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Aaron Todd

Aaron  Todd

Home-game hotshot Aaron Todd was an editor/writer at Casino City for nearly eight years, and is currently the Assistant Director of Athletics for Communications and Marketing at St. Lawrence University, his alma mater. While he is happy to play Texas Hold'em, he'd rather mix it up and play Omaha Hi/Lo, Razz, Deuce-to-Seven Triple Draw, and Badugi.

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Convincing Congress to change its stance on Internet gambling

20 Jun 2007

By Aaron Todd

I met with Jim Gordon, a staffer for my Congressman, Rep. Stephen Lynch (D-Mass.), this afternoon. My Congressman has been holding "Open Office" hours for the last two weeks to let his constituents voice their opinions on issues we feel he should be addressing.

I talked about Internet gambling.

I told him that I believed that the Unlawful Internet Gambling Enforcement Act was not an effective means of controlling Internet gambling, and I asked that Rep. Lynch take another look at the issue. Rep. Barney Frank (D-Mass.), the Chairman of the House Financial Services Committee, recently held a hearing that explored the feasibility of regulating the industry, and there are several bills in the House that would change the U.S. stance on the $15.5 billion industry.

I'm pretty well versed in this stuff (it is my job, after all). And Gordon admitted that he didn't know much about the issue, so I did my best to educate him.

I explained that the UIGEA was passed because former Senate majority leader Bill Frist attached the bill to the Safe Ports Act. I explained that it's ineffective and that millions of Americans continue to gamble online today. And I detailed how the U.S. had lost a World Trade Organization case to Antigua as a result of its stance on Internet gambling, and that now Antigua and the European Union are demanding compensation since the U.S. seems determined to ignore the ruling by changing its international commitments in the General Agreement on Trade in Services (GATS).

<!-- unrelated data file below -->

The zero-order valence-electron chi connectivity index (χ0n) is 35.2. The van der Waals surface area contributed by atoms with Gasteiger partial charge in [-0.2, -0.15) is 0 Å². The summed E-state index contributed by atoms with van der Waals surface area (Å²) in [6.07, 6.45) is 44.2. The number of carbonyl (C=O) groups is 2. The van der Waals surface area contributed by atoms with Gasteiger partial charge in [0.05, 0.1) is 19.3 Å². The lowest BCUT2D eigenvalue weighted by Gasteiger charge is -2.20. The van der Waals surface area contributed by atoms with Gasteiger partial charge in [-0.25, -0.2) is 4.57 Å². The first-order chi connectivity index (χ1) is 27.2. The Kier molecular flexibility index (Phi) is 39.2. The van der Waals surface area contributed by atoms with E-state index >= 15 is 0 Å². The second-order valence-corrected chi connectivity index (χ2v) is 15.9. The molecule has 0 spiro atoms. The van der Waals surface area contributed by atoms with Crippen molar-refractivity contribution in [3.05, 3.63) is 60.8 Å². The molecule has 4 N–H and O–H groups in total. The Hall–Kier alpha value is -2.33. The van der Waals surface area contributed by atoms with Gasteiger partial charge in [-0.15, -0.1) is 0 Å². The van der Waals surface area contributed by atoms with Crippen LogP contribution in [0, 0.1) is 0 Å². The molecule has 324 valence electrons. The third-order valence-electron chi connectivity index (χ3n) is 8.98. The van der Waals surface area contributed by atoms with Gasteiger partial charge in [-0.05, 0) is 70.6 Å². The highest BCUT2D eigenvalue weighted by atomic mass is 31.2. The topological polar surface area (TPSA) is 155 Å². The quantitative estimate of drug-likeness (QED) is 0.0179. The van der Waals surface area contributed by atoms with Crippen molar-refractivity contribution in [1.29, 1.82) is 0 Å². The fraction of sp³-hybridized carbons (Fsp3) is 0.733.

I also had plenty of information at my fingertips. I told Gordon that 23 million Americans play poker online. I told him that the Poker Players Alliance had seen its membership grow to over 570,000 in the last year. And I told him that Quantria Strategies estimated that regulating online poker alone could bring in $3.3 billion in tax revenues for the U.S. government.

"That could pay for a day and a half in Iraq," Gordon said.

I went in armed with ammunition, not to attack, but to educate. Gordon, who went into the conversation not knowing much about the issue, agreed that the legislation didn't seem to make much sense. Now he doesn't speak for how Rep. Lynch feels about the issue (he voted for the UIGEA last July), but I know that Gordon will pass my message along. Hopefully, my Congressman will reconsider his vote when the next piece of legislation on Internet gambling comes across his desk.

When Gordon and I were wrapping up our conversation, I guessed that he didn't think that he'd be talking about Internet gambling today, did he?

"We get all types of concerns in these meetings," Gordon said. "From the person who wants the crosswalk on their street repainted to people who are concerned about the war in Iraq. You never know what you're going to get."

Our Congressmen are busy people. They are pulled in dozens of directions by a variety of issues, some of which, to be perfectly honest, are much more important than the future of Internet gambling in America.

But I believe that most Congressmen, when presented with the facts, will agree that the UIGEA is not a good law. So let the education process begin. Write letters. Go to open office hours, if your Congressman offers them. Get a clear, well-reasoned argument for regulation across, and maybe the momentum for change will build.

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